In March this year, the UK government announced an assertive agenda on artificial intelligence (AI) by launching a UK Cyber Security Council and revealing plans to publish a National Artificial Intelligence Strategy (the UK Strategy).
The details of the UK Strategy will be released later this year, but at this point we understand that it will focus in particular on promoting growth of the economy through widespread use of AI with, at the same time, an emphasis on ethical, safe, and trustworthy development of AI—including through the development of a legislative framework for AI which will promote public trust and a level playing field.
Shortly after the UK government’s announcement, the EU Commission published a proposed EU-wide AI legislative framework (the EU Regulation) which is part of the Commission’s overall “AI package”. The EU Regulation is focused on ensuring the safety of individuals and the protection of fundamental human rights, and categorises AI into unacceptable, high- or low-risk use cases.
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This article is authored by Morgan Lewis partner Mike Pierides and associate Charlotte Roxon
The EU Regulation proposes to protect users “where the risks that the AI systems pose are particularly high”. The definition and categories of high-risk use cases of AI are broad, and capture many if not most use cases that relate to individuals, including AI use in the context of biometric identification and categorisation of natural persons, management of critical infrastructure, and employment and worker management.
Much of the EU Regulation is focused on imposing prescribed obligations in respect of such high-risk use cases, including obligations to undertake relevant “risk assessments”, to have in place mitigation systems such as human oversight, and to provide transparent information to users. We expect that as well as driving AI policies within providers and users of AI, many of these obligations will be flowed down by customers to their contracts with AI providers.
The European Union has banned AI use cases which it considers to pose an “unacceptable” threat to the safety, livelihoods, and rights of people. These cases include the use of real-time remote biometric identification systems for law enforcement purposes in publicly accessible spaces (unless exceptionally authorised by law) and the use of systems which deploy subliminal techniques to distort a person’s behaviour, or exploit “vulnerabilities” of individuals, so as to cause or be likely to cause physical or psychological harm.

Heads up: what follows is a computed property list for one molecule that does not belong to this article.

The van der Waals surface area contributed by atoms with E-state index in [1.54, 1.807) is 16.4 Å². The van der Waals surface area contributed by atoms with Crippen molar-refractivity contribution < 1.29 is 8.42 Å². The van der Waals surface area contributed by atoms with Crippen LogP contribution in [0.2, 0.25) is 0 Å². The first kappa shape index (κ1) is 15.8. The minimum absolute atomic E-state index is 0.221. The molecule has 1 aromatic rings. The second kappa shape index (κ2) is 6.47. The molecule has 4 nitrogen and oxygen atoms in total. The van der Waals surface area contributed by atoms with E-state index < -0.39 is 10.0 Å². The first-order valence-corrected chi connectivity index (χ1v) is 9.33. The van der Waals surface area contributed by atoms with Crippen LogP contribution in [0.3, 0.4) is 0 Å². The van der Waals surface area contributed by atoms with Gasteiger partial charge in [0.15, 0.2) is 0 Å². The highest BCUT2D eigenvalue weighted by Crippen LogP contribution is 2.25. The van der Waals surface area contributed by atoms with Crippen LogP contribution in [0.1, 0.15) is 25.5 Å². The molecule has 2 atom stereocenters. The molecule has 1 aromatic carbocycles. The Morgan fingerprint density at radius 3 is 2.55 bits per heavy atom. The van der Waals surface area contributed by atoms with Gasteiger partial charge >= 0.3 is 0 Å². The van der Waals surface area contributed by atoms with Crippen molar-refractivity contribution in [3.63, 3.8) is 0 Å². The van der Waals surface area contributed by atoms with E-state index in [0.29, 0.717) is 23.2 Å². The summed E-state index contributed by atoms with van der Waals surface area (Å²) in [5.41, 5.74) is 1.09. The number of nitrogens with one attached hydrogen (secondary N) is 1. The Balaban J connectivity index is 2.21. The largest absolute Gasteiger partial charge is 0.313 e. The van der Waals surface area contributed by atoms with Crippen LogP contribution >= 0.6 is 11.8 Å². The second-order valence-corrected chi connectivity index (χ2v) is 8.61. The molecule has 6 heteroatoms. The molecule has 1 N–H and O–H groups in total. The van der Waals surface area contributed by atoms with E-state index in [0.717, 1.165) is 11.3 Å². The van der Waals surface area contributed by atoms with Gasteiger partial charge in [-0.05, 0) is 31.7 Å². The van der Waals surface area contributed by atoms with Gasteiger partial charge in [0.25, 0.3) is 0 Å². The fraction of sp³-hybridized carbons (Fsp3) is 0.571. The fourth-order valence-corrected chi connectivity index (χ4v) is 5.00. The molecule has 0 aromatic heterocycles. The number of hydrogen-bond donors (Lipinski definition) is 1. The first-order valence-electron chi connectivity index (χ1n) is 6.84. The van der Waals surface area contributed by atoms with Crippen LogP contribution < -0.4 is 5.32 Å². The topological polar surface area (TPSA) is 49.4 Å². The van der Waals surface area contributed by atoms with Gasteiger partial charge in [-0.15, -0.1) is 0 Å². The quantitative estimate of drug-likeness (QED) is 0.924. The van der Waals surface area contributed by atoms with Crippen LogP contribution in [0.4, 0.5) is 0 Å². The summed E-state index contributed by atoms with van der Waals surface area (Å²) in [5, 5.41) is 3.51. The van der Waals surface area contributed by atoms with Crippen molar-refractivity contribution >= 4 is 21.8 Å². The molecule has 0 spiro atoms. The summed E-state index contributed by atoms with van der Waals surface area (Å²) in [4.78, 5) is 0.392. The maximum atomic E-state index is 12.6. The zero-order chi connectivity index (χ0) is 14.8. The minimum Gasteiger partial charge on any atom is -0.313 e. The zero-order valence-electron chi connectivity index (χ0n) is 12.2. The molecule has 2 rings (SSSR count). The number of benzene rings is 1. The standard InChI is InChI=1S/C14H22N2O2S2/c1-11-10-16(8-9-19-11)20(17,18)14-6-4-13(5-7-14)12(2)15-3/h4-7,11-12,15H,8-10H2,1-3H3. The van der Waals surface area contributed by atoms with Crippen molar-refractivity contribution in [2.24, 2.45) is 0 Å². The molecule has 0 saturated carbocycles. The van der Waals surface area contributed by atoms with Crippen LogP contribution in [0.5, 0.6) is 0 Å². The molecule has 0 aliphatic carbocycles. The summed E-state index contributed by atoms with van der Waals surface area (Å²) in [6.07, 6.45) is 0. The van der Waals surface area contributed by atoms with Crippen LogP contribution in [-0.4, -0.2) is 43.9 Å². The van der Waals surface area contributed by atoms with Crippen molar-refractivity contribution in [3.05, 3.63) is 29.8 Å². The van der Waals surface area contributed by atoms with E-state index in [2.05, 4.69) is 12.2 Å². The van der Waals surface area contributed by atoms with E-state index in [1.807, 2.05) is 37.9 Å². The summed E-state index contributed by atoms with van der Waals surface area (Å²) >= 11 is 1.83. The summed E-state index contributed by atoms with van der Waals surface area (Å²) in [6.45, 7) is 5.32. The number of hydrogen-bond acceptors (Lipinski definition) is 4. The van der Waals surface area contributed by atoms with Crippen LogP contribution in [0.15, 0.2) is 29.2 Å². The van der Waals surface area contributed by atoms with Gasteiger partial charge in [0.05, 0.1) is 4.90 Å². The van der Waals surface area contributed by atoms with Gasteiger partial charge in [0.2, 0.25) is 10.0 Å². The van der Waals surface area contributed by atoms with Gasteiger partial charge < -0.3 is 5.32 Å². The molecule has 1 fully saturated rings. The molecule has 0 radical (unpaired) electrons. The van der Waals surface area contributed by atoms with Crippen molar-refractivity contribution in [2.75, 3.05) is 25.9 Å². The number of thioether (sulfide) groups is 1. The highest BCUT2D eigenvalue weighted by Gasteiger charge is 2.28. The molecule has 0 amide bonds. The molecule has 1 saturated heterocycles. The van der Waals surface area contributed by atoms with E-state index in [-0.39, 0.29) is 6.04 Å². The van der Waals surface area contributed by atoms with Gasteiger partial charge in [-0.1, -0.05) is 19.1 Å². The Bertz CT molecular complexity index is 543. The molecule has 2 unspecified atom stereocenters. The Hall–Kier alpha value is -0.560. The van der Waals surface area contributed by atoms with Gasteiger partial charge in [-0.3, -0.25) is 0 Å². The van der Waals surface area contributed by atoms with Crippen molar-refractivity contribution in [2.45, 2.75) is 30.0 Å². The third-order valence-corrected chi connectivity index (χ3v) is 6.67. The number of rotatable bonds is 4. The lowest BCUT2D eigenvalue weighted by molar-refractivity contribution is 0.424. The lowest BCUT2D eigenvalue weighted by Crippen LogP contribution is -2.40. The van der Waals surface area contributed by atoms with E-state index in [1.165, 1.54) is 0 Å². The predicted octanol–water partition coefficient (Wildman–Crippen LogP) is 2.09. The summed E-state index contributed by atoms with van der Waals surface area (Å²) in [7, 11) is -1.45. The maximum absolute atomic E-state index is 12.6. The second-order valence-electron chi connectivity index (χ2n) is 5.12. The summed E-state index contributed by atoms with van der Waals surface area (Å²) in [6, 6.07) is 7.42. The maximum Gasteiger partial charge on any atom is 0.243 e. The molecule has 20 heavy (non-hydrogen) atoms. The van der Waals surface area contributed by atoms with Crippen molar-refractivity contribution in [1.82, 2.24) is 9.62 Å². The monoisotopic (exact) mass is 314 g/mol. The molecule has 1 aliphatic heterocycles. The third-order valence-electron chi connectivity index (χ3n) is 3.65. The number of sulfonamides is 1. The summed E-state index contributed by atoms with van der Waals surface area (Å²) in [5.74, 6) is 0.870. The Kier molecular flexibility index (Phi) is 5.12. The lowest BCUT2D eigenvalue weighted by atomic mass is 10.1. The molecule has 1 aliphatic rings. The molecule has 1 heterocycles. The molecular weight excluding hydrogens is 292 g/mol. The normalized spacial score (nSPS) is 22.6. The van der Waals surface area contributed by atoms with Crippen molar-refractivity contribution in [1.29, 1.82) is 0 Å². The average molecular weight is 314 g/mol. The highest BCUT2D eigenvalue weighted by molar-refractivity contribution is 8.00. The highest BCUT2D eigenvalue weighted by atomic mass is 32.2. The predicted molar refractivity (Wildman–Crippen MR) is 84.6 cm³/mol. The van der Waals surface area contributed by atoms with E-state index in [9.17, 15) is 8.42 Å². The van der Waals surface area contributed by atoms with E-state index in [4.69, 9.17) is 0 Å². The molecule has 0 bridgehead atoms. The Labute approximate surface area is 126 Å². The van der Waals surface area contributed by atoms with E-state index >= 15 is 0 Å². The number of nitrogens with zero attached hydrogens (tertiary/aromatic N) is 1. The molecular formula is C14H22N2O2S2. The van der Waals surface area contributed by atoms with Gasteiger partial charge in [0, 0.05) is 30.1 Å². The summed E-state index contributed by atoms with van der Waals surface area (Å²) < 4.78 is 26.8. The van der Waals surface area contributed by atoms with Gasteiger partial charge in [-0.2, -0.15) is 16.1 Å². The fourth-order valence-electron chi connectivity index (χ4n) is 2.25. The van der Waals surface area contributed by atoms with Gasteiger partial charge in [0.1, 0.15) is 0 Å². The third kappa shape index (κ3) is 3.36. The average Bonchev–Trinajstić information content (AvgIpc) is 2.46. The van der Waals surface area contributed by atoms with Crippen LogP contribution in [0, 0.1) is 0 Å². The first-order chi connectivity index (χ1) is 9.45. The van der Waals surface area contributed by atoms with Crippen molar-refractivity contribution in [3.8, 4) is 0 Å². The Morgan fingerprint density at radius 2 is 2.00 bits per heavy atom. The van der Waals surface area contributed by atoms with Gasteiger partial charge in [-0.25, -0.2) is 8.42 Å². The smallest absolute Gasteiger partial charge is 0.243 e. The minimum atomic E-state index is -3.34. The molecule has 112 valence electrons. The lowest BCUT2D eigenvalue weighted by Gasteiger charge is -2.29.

The EU Regulation has also defined “low-risk” AI use cases (e.g. use in spam filters) where no specific obligations are imposed, although providers of low-risk AI are encouraged to comply with an AI code of conduct to ensure that their AI systems are trustworthy.
Non-compliance with the regulation could mean heavy GDPR-style fines for companies and providers, with proposed fines of up to the greater of €30m or 6% of worldwide turnover.
The EU Regulation has extra-territorial application, meaning that AI providers who make their systems available in the European Union or whose systems affect people in the European Union or have an output in the European Union, irrespective of their country of establishment, will be required to comply with the new EU Regulation.
UK Strategy: Legislative framework
From a legislative perspective, the United Kingdom’s starting point on AI legislation is similar to the European Union’s, as protection of individuals’ data is predominantly legislated for within GDPR and that legislation’s emphasis on putting the rights of individuals first. Post-Brexit, the United Kingdom is showing some signs of wanting to diverge from the “European approach” enshrined in GDPR, as was announced by Digital Secretary Oliver Dowden in early March, although the details of any such divergence remain unclear.
This could signal that the United Kingdom’s AI legislative framework will consciously diverge from the proposed EU Regulation, most likely in order to be less prescriptive with respect to obligations placed on providers and users of what the EU Commission has labelled as “high-risk” AI use cases. However, at this time this is merely conjecture. One challenge the United Kingdom will face, as it does with GDPR, is the extra-territorial impact of the EU Regulation and the need to ensure that data flows between the European Union and United Kingdom continue relatively unaffected by Brexit.
In the United Kingdom, the government has begun engaging with AI providers and consumers on the AI Council’s Roadmap, which will continue throughout the year to develop the UK Strategy.
In the European Union, the European Parliament and EU Member States will need to adopt the EU Commission’s proposals on AI in order for the EU Regulation to become effective.
With the substantive detail of the UK Strategy still unknown, market participants will be watching intently to see how closely the United Kingdom’s new strategy will align with the legislative framework proposed by the EU Commission.
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